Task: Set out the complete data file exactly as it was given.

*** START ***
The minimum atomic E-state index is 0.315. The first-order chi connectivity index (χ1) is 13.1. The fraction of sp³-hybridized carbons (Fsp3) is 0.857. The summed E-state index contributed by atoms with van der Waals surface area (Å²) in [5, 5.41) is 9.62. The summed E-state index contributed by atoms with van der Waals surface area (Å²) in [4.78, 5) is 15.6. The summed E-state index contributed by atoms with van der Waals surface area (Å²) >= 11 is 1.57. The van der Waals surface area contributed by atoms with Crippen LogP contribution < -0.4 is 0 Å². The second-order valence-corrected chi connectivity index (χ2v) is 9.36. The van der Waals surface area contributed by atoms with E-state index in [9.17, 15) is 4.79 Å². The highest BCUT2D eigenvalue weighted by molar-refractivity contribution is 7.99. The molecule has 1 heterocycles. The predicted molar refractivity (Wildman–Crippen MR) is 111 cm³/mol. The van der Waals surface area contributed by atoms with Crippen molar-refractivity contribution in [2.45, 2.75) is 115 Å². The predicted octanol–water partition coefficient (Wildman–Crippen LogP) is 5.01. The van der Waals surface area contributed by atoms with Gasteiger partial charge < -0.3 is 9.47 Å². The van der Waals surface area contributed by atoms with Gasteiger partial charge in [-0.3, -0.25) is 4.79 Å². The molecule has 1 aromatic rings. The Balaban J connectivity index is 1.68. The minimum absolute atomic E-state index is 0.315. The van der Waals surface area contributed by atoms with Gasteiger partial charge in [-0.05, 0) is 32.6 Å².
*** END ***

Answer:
The minimum atomic E-state index is 0.315. The first-order chi connectivity index (χ1) is 13.1. The fraction of sp³-hybridized carbons (Fsp3) is 0.857. The summed E-state index contributed by atoms with van der Waals surface area (Å²) in [5, 5.41) is 9.62. The summed E-state index contributed by atoms with van der Waals surface area (Å²) in [4.78, 5) is 15.6. The summed E-state index contributed by atoms with van der Waals surface area (Å²) >= 11 is 1.57. The van der Waals surface area contributed by atoms with Crippen LogP contribution < -0.4 is 0 Å². The second-order valence-corrected chi connectivity index (χ2v) is 9.36. The van der Waals surface area contributed by atoms with E-state index in [9.17, 15) is 4.79 Å². The highest BCUT2D eigenvalue weighted by molar-refractivity contribution is 7.99. The molecule has 1 heterocycles. The predicted molar refractivity (Wildman–Crippen MR) is 111 cm³/mol. The van der Waals surface area contributed by atoms with Crippen molar-refractivity contribution in [2.45, 2.75) is 115 Å². The predicted octanol–water partition coefficient (Wildman–Crippen LogP) is 5.01. The van der Waals surface area contributed by atoms with Gasteiger partial charge < -0.3 is 9.47 Å². The van der Waals surface area contributed by atoms with Gasteiger partial charge in [-0.3, -0.25) is 4.79 Å². The molecule has 1 aromatic rings. The Balaban J connectivity index is 1.68. The minimum absolute atomic E-state index is 0.315. The van der Waals surface area contributed by atoms with Gasteiger partial charge in [-0.05, 0) is 32.6 Å².